In many years of holidays in Greece, this has been the only year we’ve enquired about extending our stay. The only occasion when, thanks to a new tax-attractive scheme aimed at attracting settlers from across Europe, I’ve found myself looking wistfully at an estate agent’s window.
The Greek government is introducing a 7 per cent flat rate of income tax for “retirees” looking to relocate. Such an initiative is not new – Portugal tried something similar. But unlike Portugal, the Greek low tax applies to all sources of income, not just pensions. The provisos are that you must reside in Greece for more than six months in the year, and you cannot take a Greek job. So if you can work remotely, you can qualify – in other words you don’t need to have “retired” at all. Just €300,000 (£270,000) gets you a beautiful villa overlooking the Ionian Sea, complete with pool and fast broadband, not far from the airport…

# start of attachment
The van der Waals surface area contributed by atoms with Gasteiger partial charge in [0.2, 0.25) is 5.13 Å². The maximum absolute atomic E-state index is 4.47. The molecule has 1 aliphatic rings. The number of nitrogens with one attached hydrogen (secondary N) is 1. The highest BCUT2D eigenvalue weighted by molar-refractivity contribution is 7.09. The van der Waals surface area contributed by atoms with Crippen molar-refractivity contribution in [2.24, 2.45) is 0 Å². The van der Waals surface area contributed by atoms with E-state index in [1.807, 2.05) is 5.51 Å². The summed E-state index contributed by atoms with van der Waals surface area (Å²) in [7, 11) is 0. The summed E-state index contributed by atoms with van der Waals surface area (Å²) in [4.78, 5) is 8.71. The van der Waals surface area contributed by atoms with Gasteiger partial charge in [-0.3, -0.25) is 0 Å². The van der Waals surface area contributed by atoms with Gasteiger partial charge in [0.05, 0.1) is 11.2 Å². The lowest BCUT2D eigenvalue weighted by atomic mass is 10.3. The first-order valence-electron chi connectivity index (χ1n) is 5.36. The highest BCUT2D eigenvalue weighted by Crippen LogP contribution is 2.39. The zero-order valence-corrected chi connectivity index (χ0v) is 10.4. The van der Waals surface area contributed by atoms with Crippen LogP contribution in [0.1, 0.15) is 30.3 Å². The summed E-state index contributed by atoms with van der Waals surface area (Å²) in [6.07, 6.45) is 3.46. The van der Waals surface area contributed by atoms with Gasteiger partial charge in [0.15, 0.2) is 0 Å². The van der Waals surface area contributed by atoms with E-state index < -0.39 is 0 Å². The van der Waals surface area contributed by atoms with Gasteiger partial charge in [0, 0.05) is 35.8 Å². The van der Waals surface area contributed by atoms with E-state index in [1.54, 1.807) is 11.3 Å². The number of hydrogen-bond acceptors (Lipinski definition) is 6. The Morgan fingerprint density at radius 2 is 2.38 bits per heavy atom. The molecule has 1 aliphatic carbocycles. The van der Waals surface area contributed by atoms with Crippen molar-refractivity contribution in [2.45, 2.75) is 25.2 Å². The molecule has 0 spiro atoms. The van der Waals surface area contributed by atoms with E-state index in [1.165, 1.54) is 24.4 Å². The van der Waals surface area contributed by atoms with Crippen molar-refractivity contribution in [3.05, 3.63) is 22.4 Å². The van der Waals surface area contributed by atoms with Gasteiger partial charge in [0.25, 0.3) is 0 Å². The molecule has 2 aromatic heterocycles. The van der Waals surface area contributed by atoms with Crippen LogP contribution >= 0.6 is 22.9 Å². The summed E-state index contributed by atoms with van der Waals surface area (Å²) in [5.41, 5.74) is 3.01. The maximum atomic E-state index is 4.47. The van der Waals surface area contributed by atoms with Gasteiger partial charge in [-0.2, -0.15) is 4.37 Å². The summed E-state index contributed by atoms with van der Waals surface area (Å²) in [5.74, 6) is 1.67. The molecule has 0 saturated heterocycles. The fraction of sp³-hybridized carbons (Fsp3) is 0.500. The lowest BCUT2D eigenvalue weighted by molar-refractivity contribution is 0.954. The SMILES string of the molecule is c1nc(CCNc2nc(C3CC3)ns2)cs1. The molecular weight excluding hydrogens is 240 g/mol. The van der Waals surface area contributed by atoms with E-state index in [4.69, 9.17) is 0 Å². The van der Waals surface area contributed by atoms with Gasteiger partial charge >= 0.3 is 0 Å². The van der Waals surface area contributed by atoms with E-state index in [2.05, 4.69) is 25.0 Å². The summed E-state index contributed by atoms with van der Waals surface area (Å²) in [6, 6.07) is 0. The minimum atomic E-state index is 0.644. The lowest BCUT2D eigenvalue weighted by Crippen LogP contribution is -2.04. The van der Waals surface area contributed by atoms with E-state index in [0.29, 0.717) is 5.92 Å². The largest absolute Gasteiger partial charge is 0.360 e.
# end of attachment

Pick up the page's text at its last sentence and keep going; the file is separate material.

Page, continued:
The sun, sand, sea weigh heavily. So does safety. In Greece we’ve not felt suffocated and impeded by Covid-19. I admit to not reading or understanding Greek but we’ve not been aware of fury and constant rows, not like in Britain. We wear masks in shops and taxis, I was tested on arrival at the airport, the police patrol regularly and slap instant fines on anyone not obeying the rules. One local cafe was hit with €150 because as police drove past they saw that a waiter’s mask was not covering his mouth and nose. A bar owner at a neighbouring resort was arrested and faces a possible €10,000 fine plus a spell in prison for allowing customers to stand too close to each other when they should have been sitting.
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